The San Diego County Health and Human Services Agency (Agency) and J.W., the minor, appeal a court order of the Superior Court of San Diego County admitting paternity test results showing Johnny G. is J.W.'s biological father and continuing Johnny's participation in the juvenile court proceedings. The Agency and J.W. argue: (1) the court erred by receiving in evidence blood test results designating Johnny as the biological father; (2) Johnny had not achieved presumed father status under Family Code sections 7611 and 7612 and therefore, lacked standing to challenge D.W.'s conclusive presumption of parentage; (3) the court lacked authority for entering a judgment of parentage because a prior judgment establishing paternity already existed; and (4) the court erred by not issuing a judgment of non-paternity regarding Johnny.

The appellate court concluded that the blood tests were improperly admitted as hearsay, since they had not been properly authenticated, and accordingly, the order establishing Johnny as the biological father was reversed.

Opinion: D053516.PDF, D053516.DOC

In re Rebecca S. (Unpub'd), No. D054427

Frankie S. appeals the findings and orders entered at the permanency planning selection and implementation hearing held pursuant to 366.26 W&IC. Citing In re Sade C.(1996) 13 Cal.4th 952, he asked the appellate court to exercise its discretion to review the record for error. The appellate court, noting that review pursuant to People v. Wende (1979) 25 Cal.3d 436 is unavailable in "an indigent parent's appeal from a judgment or order, obtained by the state, adversely affecting [his] custody of a child or [his] status as the child's parent", denied his appeal.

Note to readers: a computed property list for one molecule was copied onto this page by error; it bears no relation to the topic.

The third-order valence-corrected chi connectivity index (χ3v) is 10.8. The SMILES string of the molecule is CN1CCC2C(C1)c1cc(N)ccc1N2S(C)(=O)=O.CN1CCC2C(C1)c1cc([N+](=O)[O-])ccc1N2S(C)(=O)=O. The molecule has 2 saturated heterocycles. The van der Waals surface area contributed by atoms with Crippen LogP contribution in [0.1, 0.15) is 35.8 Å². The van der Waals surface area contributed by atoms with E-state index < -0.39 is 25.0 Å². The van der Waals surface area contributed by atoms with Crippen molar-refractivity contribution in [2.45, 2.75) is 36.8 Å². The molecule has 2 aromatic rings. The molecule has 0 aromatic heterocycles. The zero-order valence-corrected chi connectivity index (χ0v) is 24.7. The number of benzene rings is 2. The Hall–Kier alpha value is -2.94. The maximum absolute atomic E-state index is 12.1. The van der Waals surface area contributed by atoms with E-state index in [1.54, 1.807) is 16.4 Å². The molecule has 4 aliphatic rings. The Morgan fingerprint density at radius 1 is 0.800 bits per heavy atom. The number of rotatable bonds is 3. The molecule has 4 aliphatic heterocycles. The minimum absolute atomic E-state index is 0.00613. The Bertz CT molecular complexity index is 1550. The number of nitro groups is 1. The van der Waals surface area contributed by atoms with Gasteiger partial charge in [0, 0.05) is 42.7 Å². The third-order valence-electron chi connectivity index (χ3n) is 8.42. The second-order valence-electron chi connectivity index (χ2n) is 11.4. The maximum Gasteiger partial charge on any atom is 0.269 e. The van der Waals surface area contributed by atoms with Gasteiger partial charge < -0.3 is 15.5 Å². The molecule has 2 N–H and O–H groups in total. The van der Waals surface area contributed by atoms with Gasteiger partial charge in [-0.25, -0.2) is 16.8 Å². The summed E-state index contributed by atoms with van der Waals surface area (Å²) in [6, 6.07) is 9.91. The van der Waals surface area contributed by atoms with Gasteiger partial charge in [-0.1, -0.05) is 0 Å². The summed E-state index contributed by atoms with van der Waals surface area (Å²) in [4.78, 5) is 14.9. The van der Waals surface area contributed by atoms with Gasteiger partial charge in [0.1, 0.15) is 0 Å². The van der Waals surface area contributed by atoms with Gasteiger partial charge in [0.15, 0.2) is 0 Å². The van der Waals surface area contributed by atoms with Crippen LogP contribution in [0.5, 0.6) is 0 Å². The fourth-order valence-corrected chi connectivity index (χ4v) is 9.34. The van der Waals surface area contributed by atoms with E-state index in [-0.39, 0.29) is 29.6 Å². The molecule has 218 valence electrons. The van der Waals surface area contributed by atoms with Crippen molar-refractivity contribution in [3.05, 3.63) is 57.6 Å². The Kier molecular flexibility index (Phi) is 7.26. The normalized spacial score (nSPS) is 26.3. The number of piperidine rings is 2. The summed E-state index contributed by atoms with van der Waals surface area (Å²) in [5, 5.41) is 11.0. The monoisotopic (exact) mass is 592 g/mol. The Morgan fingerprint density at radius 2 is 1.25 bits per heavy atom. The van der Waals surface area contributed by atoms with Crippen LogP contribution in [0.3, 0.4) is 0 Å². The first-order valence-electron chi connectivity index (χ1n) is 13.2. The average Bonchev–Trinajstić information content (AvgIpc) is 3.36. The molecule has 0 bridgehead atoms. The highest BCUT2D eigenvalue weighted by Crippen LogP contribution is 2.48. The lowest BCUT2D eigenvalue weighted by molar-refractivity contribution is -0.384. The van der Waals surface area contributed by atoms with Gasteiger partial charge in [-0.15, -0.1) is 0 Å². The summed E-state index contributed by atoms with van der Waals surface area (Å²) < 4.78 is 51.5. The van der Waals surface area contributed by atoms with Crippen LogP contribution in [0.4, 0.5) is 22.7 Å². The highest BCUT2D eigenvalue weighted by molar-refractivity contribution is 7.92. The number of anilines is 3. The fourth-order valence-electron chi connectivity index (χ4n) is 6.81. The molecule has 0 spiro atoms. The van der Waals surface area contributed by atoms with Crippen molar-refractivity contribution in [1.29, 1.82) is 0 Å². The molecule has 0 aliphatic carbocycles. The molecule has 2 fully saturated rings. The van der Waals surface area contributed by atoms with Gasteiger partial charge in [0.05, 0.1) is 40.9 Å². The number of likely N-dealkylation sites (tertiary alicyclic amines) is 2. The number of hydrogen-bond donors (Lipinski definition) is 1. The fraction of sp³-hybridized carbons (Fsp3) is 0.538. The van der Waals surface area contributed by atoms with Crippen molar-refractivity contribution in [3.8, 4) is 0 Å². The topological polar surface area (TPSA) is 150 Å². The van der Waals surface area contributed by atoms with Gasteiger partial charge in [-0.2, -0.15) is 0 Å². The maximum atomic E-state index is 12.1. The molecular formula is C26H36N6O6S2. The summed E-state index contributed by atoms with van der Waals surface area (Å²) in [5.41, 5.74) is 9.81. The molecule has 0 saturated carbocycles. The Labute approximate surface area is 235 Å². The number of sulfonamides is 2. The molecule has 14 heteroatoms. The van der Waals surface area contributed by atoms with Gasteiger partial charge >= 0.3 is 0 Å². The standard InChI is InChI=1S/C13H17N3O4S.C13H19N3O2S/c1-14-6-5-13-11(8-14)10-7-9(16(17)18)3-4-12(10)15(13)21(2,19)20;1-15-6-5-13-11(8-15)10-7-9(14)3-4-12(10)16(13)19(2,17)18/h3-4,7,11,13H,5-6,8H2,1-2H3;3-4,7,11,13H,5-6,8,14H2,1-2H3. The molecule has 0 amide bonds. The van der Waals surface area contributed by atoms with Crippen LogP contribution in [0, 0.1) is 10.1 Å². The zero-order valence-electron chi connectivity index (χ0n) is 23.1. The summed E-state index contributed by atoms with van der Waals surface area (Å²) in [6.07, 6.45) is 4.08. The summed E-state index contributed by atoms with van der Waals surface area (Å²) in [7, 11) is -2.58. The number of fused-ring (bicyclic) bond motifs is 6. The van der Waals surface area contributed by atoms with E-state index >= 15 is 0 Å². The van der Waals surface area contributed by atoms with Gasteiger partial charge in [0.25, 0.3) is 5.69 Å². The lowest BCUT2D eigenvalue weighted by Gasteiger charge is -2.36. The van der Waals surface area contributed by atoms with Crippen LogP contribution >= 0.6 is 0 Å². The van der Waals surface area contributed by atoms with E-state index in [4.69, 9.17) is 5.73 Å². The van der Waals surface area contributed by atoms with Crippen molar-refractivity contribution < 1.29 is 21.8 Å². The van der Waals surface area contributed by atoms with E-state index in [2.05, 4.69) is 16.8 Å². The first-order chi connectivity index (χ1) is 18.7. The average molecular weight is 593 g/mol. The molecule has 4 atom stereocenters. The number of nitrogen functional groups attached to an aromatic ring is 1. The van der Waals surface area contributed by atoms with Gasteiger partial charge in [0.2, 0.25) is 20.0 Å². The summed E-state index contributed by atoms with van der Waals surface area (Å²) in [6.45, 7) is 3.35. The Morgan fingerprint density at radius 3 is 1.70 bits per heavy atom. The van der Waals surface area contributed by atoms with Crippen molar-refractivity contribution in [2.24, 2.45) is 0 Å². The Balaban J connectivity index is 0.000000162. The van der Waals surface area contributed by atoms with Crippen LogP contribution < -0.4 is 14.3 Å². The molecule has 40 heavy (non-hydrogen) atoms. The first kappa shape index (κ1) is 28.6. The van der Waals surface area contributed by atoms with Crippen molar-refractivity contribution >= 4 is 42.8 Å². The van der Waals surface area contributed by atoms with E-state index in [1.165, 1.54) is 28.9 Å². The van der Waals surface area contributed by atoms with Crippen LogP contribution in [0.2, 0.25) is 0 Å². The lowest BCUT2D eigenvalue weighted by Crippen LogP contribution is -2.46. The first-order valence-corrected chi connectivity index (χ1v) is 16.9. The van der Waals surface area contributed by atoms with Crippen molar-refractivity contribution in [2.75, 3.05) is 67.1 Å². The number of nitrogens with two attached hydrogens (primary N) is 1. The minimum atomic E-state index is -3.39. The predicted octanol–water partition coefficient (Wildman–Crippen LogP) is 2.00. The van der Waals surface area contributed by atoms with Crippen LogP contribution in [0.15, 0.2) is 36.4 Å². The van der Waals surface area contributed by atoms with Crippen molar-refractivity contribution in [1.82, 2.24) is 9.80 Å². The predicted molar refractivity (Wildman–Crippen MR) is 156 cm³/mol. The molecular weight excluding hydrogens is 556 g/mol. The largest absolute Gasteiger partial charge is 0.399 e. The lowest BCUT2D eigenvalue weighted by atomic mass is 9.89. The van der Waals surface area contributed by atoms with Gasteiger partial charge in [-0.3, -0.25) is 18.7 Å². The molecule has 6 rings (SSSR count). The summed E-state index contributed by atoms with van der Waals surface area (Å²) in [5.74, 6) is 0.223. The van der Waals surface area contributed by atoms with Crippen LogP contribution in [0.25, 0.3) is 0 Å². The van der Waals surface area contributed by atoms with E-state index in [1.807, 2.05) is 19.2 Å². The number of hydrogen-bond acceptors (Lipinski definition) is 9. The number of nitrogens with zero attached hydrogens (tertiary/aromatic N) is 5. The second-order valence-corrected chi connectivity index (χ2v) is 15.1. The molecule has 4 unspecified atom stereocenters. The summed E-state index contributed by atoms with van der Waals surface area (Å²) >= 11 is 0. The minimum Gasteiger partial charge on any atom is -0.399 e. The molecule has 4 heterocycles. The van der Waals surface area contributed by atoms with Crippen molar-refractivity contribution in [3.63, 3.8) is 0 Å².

Opinion: D054427.PDF, D054427.DOC

In re H.M. (Unpub'd), No. A121065

C.M. (mother) challenged two orders issued in dependency proceedings initiated under Welfare and Institutions Code section 300: an order placing her daughter H.M. with H.M.'s father, and a subsequent order terminating the juvenile court dependency over H.M. The appellate court held that ample evidence supported the juvenile court's findings, and thus affirmed them and denied her appeal.

Opinion: A121065.PDF, A121065.DOC

In re J.P. (Unpub'd), No. G040725